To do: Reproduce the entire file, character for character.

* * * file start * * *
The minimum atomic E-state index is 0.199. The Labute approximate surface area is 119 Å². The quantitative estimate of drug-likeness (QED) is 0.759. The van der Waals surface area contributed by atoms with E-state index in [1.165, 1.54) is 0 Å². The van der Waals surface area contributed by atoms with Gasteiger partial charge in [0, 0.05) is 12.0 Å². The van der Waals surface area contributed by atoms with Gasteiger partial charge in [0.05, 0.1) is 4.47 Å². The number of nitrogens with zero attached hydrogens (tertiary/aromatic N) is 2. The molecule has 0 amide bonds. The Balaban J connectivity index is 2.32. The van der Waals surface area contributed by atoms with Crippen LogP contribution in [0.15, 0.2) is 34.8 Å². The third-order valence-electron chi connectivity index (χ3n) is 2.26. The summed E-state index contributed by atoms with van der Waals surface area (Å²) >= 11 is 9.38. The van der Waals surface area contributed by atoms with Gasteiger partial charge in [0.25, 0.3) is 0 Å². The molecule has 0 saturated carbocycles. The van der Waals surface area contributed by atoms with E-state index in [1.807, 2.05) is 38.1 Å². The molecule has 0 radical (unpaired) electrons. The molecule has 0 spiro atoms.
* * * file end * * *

The minimum atomic E-state index is 0.199. The Labute approximate surface area is 119 Å². The quantitative estimate of drug-likeness (QED) is 0.759. The van der Waals surface area contributed by atoms with E-state index in [1.165, 1.54) is 0 Å². The van der Waals surface area contributed by atoms with Gasteiger partial charge in [0, 0.05) is 12.0 Å². The van der Waals surface area contributed by atoms with Gasteiger partial charge in [0.05, 0.1) is 4.47 Å². The number of nitrogens with zero attached hydrogens (tertiary/aromatic N) is 2. The molecule has 0 amide bonds. The Balaban J connectivity index is 2.32. The van der Waals surface area contributed by atoms with Crippen LogP contribution in [0.15, 0.2) is 34.8 Å². The third-order valence-electron chi connectivity index (χ3n) is 2.26. The summed E-state index contributed by atoms with van der Waals surface area (Å²) >= 11 is 9.38. The van der Waals surface area contributed by atoms with Gasteiger partial charge in [0.25, 0.3) is 0 Å². The molecule has 0 saturated carbocycles. The van der Waals surface area contributed by atoms with E-state index in [1.807, 2.05) is 38.1 Å². The molecule has 0 radical (unpaired) electrons. The molecule has 0 spiro atoms.